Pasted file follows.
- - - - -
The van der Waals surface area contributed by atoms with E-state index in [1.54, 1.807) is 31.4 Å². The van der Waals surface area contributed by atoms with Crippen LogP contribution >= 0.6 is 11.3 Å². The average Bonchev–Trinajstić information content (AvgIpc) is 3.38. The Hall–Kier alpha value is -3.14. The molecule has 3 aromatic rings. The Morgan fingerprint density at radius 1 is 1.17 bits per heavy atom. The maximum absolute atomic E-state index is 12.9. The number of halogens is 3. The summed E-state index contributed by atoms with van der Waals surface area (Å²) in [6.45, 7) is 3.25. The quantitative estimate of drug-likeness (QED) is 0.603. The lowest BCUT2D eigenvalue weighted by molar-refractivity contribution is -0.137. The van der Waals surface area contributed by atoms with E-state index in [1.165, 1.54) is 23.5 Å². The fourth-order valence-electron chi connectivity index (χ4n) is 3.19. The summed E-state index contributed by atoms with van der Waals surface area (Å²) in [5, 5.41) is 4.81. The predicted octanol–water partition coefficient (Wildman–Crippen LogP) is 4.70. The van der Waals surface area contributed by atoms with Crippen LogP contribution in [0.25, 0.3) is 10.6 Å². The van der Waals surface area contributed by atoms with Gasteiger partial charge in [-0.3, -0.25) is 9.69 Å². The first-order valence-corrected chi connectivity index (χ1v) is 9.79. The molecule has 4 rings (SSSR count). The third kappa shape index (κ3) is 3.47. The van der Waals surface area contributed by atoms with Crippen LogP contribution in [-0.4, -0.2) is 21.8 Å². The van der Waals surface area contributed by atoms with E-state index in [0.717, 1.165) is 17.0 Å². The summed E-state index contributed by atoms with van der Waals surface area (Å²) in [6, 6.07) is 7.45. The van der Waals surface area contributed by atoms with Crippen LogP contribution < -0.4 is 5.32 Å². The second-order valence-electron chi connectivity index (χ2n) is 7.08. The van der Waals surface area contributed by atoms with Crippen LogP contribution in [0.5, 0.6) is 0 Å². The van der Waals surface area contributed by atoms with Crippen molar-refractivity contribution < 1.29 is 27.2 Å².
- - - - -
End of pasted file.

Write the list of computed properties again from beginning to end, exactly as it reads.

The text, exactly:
The van der Waals surface area contributed by atoms with E-state index in [1.54, 1.807) is 31.4 Å². The van der Waals surface area contributed by atoms with Crippen LogP contribution >= 0.6 is 11.3 Å². The average Bonchev–Trinajstić information content (AvgIpc) is 3.38. The Hall–Kier alpha value is -3.14. The molecule has 3 aromatic rings. The Morgan fingerprint density at radius 1 is 1.17 bits per heavy atom. The maximum absolute atomic E-state index is 12.9. The number of halogens is 3. The summed E-state index contributed by atoms with van der Waals surface area (Å²) in [6.45, 7) is 3.25. The quantitative estimate of drug-likeness (QED) is 0.603. The lowest BCUT2D eigenvalue weighted by molar-refractivity contribution is -0.137. The van der Waals surface area contributed by atoms with E-state index in [1.165, 1.54) is 23.5 Å². The fourth-order valence-electron chi connectivity index (χ4n) is 3.19. The summed E-state index contributed by atoms with van der Waals surface area (Å²) in [5, 5.41) is 4.81. The predicted octanol–water partition coefficient (Wildman–Crippen LogP) is 4.70. The van der Waals surface area contributed by atoms with Crippen LogP contribution in [0.25, 0.3) is 10.6 Å². The van der Waals surface area contributed by atoms with Gasteiger partial charge in [-0.3, -0.25) is 9.69 Å². The first-order valence-corrected chi connectivity index (χ1v) is 9.79. The molecule has 4 rings (SSSR count). The third kappa shape index (κ3) is 3.47. The van der Waals surface area contributed by atoms with Crippen LogP contribution in [-0.4, -0.2) is 21.8 Å². The van der Waals surface area contributed by atoms with E-state index in [0.717, 1.165) is 17.0 Å². The summed E-state index contributed by atoms with van der Waals surface area (Å²) in [6, 6.07) is 7.45. The van der Waals surface area contributed by atoms with Crippen LogP contribution < -0.4 is 5.32 Å². The second-order valence-electron chi connectivity index (χ2n) is 7.08. The van der Waals surface area contributed by atoms with Crippen LogP contribution in [0.5, 0.6) is 0 Å². The van der Waals surface area contributed by atoms with Crippen molar-refractivity contribution < 1.29 is 27.2 Å².